A lot of people are doing the “Thankful Thirty” this month, and I contemplated doing it, but frankly I don’t blog, tweet or facebook enough to manage. I suppose I could do it online in my paper journal. As I type this out, I realize I probably should simply for discipline’s sake. It is good to be thankful, to pick out the positive, and to massage the optimist within. It’s healthy.
Last weekend Frank had off. We went and watched Dante wrestle (his first ever college matches). It was an exciting, nerve-wracking experience. My heart swelled with pride, but also of longing. I miss my college-aged son. In the same breath that I “miss” each child, moments, segments of life that hang in time– I enjoy the dynamic that new life phases bring. It is exciting to watch my older two young adults take on life, figuring out who they are. A bleeding, swelling heart. Again, I am pushing and pulling each and every day of my life.
Saturday was spent in the car, driving hours away to watch the matches; Sunday we took to the outdoors and explored a local spot that we’ve visited before, but always in winter.
There is a small chapel on the land that was once a farm, now a public park. The owner agreed to donate the land as long as the chapel stayed. We’ve been there many times (almost always after dark), but have never seen the chapel. The hike up brought muscles to warm on a steady incline. On a peaceful day the chapel at the top and the view surrounding would have been the first slice of fresh air on a nice trek through some very manageable paths. But on that day it was laden with Boy Scouts who were on a treasure hunt, and weekenders on the same mission as we were. Inside the chapel, a Scout poked at one of the statue’s heart (a saint) saying, “Ewww. Ugggggggggly. Look at that heart.” He checked off something on his list and they ran screaming to the overlook. Kind of killed the moment.
The chapel is small.
The boys felt our hike should have ended there. They were wrong.
Franny created his own path down the hill while the rest of us took the same route to return to the fork in the path. Sal was overly concerned that we would have search parties to find his twin brother.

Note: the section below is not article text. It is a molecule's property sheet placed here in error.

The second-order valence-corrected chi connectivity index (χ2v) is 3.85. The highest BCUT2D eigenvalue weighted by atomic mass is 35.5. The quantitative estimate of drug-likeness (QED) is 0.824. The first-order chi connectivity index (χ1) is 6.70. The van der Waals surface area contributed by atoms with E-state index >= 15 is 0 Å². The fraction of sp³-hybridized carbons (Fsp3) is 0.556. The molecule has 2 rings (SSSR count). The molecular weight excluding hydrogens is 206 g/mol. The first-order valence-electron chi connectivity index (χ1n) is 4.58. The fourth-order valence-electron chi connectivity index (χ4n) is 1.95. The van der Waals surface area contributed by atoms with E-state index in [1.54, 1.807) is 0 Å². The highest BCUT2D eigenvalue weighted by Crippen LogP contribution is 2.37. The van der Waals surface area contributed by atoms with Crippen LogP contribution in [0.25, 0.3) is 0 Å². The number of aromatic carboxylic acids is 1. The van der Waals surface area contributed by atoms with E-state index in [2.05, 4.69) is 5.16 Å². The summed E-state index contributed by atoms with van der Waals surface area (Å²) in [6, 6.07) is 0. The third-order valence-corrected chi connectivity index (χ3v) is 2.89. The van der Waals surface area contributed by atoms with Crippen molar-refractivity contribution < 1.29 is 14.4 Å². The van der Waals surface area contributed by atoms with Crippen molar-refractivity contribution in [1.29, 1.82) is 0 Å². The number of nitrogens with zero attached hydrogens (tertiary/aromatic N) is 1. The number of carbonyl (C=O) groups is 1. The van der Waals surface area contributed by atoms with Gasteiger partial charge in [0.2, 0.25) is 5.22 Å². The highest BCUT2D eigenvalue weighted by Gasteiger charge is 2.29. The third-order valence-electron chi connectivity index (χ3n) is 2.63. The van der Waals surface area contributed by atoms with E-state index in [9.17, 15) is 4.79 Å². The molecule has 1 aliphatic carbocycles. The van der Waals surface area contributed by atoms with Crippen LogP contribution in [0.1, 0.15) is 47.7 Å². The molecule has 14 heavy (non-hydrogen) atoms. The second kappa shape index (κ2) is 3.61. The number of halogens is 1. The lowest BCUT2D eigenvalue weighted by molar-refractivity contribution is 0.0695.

We did not.
We found a spider that was definitely not indigenous to the land.
When we came to the bottom of the hill, we took another trail that we figured would take about a half hour and bring us back to the beginning. Half-way through, we came to the warming hut where we have our winter picnics. The boys were spent and wanted to head back using the familiar route. I asked them a few questions to determine that they knew where they were going, and told them to go that way and we would meet them back there. Frank and I wanted to explore new territory.
We didn’t hurry.
After walking to the lake, we were faced with going back to the car through the prairie, or to retrace our steps back through the woods. We chose the woods. I’m not much of a prairie person; I like the hills hidden in the trees.
I posted the picture below on Facebook, too. As we trotted down the hill, I heard a noise that I thought was a branch falling. But it was this man, coming up behind us with his poles. He breathed a chipper greeting when he passed, and continued on his healthy clip right past us, generating more steam as he pushed up the hill. Inspired, I challenged Frank to run up that last hill with me. He shook his head. I started, and the dog (who Frank was leading), took off behind me, forcing him to join in.
We made it.
The kids were waiting, taking in the view, some more patient than others.
I sat with Sal on the bench, and we ate our cheese sticks. I didn’t want it to end. Time is short. Every age and stage in life is different. A Sunday hike with a 13 year old is different than one with a 15 year old, as it is different with one that is over 18, or under 8. I can’t say that any is better or preferred. They are all good. They are all something to cherish.